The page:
8 ways to attend college for free
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List of Gods : "Deity Africa" - 54 records

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Name ▲▼Origin ▲▼Description ▲▼
Goddess name
"Akonadi"
Ghanaian / West Africa Oracular goddess. Known in the region around Accra where she has had a celebrated oracular shrine. She is regarded as a goddess of justice and a guardian deity of women....
God name
"Akongo"
Ngombe / Democratic Republic of Congo, central Africa Creator god. The supreme deity considered to have given the world, and all that is in it, form and substance....
Deity name
"Akuj"
Africa Chief deity åśśociated with the sky. Turkana Africa
With the costs of higher education at an all-time high, the American Dream of a college education can seem like just that — a dream.
However the reality is that there are lots of things a prospective student can do to help offset the high costs of higher education.
If you’re trying to figure out how to go to college for free, we have some advice that might help you on your way.
We’ve covered a wide range of options from how to get free tuition through a grant to various service opportunities.
Take a look at these and other ways you might be able to score a free college education.
Deity name
"Akuj Akuj"
Africa The chief deity
Goddess name
"Ala"
Ibo / eastern Nigeria, West Africa Chthonic fertility goddess. A popular deity who is also goddess of the underworld linked with a cult of the dead (which rest in her womb). Her temple is the Mbari which contains a cult statue depicting the goddess seated with a child in her arms and adorned with the crescent moon. She is flanked by attendant deities. She enjoys a profusion of local shrines which are well supplied with votive offerings. Serious crimes including murder are considered to be offenses against her. An annual yam festival is celebrated in her honor. Also Ale, Ana, ANI....
God name
"Apedemak"
Sudanese / Meroe war god. An Egyptianized deity, his main sanctuary was contained in a vast religious complex and center of pilgrimage at Musawwarat-es-Sufra, north of the sixth Nile cataract. Sacred animals include cattle and the African elephant. Depicted with the head of a lion and a human body, holding a scepter embellished with a seated lion at the tip....
Goddess name
"Asase Yaa"
Ashanti / Ghana, West Africa Chthonic fertility goddess. A major deity revered over a wide area of Akanand Fante-speaking Ghana. She has no temples or priests but days (Thursdays) are set aside in her honor and no ploughing is permitted. By tradition a farmer sacrifices a çõçkerel to her each year to ensure a good harvest, sprinkling the blood on the ground. As the womb of the earth, she represents the goddess of the dead and she is also goddess of truth. Also Asase Efua (Fante)....
God name
"Avrikiti"
Fon / Benin, West Africa God of fishermen. Statues of this deity, in a sitting position, were placed on the beaches and fishermen and local elders sacrificed to them annually to ensure a good season of catches....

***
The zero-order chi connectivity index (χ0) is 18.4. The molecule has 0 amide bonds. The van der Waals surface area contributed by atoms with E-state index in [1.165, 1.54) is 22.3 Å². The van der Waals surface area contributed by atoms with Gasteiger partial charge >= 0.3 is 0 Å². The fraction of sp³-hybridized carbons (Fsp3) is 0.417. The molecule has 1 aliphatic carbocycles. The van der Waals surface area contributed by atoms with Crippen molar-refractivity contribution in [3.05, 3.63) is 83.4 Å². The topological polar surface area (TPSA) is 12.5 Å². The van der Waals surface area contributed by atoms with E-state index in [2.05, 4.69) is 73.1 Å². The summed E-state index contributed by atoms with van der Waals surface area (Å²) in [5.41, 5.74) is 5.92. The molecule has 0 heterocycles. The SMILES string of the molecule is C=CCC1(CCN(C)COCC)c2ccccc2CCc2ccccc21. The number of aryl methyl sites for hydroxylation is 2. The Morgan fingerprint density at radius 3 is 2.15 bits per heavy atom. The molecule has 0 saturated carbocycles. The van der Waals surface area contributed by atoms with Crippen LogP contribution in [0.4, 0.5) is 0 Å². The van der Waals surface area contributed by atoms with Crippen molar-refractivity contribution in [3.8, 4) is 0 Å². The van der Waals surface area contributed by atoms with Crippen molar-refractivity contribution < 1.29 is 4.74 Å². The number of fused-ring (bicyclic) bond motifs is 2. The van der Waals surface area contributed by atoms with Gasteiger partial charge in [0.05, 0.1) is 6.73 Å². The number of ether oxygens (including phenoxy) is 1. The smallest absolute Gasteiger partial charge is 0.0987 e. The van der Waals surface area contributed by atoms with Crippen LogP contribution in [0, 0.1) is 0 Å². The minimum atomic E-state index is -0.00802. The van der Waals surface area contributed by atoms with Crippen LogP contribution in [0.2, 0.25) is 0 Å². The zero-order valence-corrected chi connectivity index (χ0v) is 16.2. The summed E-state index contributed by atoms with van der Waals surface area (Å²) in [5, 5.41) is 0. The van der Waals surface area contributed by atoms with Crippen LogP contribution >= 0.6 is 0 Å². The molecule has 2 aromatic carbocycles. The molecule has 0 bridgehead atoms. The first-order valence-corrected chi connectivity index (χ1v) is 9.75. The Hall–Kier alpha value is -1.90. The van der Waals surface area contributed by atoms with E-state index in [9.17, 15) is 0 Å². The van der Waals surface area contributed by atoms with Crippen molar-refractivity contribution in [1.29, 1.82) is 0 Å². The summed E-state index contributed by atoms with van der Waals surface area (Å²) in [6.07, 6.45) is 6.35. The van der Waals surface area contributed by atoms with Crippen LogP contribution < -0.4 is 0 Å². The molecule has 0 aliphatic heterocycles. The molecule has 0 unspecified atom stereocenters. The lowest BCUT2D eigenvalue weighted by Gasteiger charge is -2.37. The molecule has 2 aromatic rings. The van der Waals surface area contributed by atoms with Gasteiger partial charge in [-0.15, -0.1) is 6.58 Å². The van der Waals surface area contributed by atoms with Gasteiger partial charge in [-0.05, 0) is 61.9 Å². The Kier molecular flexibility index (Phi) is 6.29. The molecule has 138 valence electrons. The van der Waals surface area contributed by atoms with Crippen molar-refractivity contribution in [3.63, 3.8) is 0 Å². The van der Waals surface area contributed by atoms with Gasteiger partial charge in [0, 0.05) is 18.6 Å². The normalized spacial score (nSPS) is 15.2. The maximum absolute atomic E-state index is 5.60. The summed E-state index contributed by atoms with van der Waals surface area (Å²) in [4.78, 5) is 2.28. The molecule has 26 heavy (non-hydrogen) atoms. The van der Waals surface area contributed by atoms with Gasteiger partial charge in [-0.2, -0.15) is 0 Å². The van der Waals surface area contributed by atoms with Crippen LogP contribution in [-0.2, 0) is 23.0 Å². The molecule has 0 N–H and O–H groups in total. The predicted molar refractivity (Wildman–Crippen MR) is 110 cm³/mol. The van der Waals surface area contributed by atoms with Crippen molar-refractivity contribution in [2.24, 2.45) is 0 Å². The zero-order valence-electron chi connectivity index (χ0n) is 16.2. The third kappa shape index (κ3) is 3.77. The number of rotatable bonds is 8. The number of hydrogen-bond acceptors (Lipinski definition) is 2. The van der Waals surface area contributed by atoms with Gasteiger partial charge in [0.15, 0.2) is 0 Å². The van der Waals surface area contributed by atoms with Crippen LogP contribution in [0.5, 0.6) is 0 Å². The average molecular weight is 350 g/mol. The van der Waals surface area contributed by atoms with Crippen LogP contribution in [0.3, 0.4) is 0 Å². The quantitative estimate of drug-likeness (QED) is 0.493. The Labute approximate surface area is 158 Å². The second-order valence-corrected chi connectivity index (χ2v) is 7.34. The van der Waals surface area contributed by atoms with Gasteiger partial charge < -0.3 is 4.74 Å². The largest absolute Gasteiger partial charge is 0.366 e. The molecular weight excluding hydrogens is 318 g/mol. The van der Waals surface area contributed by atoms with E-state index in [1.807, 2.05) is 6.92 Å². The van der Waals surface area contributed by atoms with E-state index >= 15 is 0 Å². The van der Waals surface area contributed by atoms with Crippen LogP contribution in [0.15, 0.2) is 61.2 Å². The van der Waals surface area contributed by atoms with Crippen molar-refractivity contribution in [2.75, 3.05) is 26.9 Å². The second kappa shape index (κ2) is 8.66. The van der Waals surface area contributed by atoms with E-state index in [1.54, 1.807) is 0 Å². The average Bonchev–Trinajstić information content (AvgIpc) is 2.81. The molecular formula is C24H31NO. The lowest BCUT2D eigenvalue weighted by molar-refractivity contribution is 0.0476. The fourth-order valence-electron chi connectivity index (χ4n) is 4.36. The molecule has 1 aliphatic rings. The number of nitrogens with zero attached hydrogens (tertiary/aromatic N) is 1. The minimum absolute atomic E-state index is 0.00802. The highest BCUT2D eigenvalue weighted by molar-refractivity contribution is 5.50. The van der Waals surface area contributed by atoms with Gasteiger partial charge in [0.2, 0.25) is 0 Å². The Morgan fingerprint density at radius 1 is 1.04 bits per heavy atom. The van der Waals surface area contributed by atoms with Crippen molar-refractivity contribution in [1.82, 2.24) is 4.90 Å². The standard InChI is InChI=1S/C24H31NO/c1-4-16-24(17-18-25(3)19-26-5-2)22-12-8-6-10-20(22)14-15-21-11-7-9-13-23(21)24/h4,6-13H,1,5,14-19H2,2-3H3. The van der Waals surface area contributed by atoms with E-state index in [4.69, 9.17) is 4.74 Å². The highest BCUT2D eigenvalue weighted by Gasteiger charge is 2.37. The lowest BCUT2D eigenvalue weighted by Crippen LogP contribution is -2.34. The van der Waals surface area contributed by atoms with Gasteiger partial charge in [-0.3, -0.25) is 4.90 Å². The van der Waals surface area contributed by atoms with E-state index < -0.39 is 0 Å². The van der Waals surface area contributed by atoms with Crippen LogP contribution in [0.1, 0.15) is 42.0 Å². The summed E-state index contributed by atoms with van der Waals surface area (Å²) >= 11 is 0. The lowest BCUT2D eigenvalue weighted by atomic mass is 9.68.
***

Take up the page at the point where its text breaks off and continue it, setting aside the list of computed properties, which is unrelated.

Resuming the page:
Deity name
"Aziri"
Africa A deity of salty waters, candies and confectionary. Africa
God name
"Bacax"
Roman - North African Local god. A rare example of a named deity from this region, thought to have been worshiped as a cave god. Known from inscription at Cirta [Constantine]....
God name
"Bariga"
Ngbandi / northern Democratic Republic of Congo / Central African Republic God of clear waters. One of seven gods invoked at daybreak, the creator deity of white-skinned people....
Deity name
"Cagn Mantis"
Africa According to the Hottentots and the Bushman the supreme deity and creator of the world whose loves are ‘pleasing' and it is especially attached to the moon, having made it out of one of its old shoes. Africa
God name
"Eshu"
Yoruba / Nigeria, West Africa Itinerant god. An ancient deity regarded as the attendant and messenger of the creator god OLODUMARE. He påśśes among mortal people åśśessing character and meting out punishment. Devotees are identified by necklaces of black or brown beads....
God name
"Esu"
Edo / Benin / Nigeria, West Africa God of påśśage. A fearsome deity who stands at the gates of the home of the gods holding a set of keys. He is known for his trickery....
God name
"Faro"
Bambara / Mali, West Africa River god. Regarded as the deity who brought order to the world at the time of creation. He impregnated himself and gave birth to twins who were the first human beings. He is also the progenitor of fish stocks in the river Niger. His chief adversary is the god of the desert wind, TELIKO. Faro is propitiated annually by a Komo society of men in a ritual of dancing. They use a special mask which is created anew each year. According to legend Faro came to earth after a long period of drought during which most of the living things died. He also gave mankind the gift of speech....
King name
"Heitsi-Eibib"
Namaqua A flood hero deity who "came from the east," landing in the west of Cape South Africa, a very long time ago, with fellow survivors from a Sunken kingdom. Namaqua
God name
"Ifa"
Yoruba / western Nigeria, West Africa God of wisdom. An oracular deity who, according to tradition, lives in a sanctuary in the holy city of Ile Ife but who is called on by the tutelary god, OLDUMARE, for advice. He is the father of eight children, all of whom became paramount chiefs....
God name
"Ifru"
Roman - North African God. A rare example in this region of a named deity. Known from an inscription at Cirta [Constantine, Algeria]....
God name
"Ikenga (right forearm)"